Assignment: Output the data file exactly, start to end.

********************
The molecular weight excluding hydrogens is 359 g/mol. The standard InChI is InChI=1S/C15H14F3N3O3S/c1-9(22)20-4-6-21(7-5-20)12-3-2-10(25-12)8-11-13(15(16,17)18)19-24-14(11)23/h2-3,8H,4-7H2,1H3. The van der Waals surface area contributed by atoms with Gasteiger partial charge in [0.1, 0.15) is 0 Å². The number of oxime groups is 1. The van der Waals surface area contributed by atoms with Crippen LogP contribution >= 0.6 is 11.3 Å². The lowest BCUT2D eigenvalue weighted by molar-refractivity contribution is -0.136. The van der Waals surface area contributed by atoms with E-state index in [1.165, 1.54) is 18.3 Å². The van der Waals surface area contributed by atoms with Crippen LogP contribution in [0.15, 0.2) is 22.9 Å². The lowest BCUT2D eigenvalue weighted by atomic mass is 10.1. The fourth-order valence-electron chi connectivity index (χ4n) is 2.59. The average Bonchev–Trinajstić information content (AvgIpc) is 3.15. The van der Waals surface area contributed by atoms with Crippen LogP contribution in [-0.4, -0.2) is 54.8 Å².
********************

The molecular weight excluding hydrogens is 359 g/mol. The standard InChI is InChI=1S/C15H14F3N3O3S/c1-9(22)20-4-6-21(7-5-20)12-3-2-10(25-12)8-11-13(15(16,17)18)19-24-14(11)23/h2-3,8H,4-7H2,1H3. The van der Waals surface area contributed by atoms with Gasteiger partial charge in [0.1, 0.15) is 0 Å². The number of oxime groups is 1. The van der Waals surface area contributed by atoms with Crippen LogP contribution >= 0.6 is 11.3 Å². The lowest BCUT2D eigenvalue weighted by molar-refractivity contribution is -0.136. The van der Waals surface area contributed by atoms with E-state index in [1.165, 1.54) is 18.3 Å². The van der Waals surface area contributed by atoms with Crippen LogP contribution in [0.15, 0.2) is 22.9 Å². The lowest BCUT2D eigenvalue weighted by atomic mass is 10.1. The fourth-order valence-electron chi connectivity index (χ4n) is 2.59. The average Bonchev–Trinajstić information content (AvgIpc) is 3.15. The van der Waals surface area contributed by atoms with Crippen LogP contribution in [-0.4, -0.2) is 54.8 Å².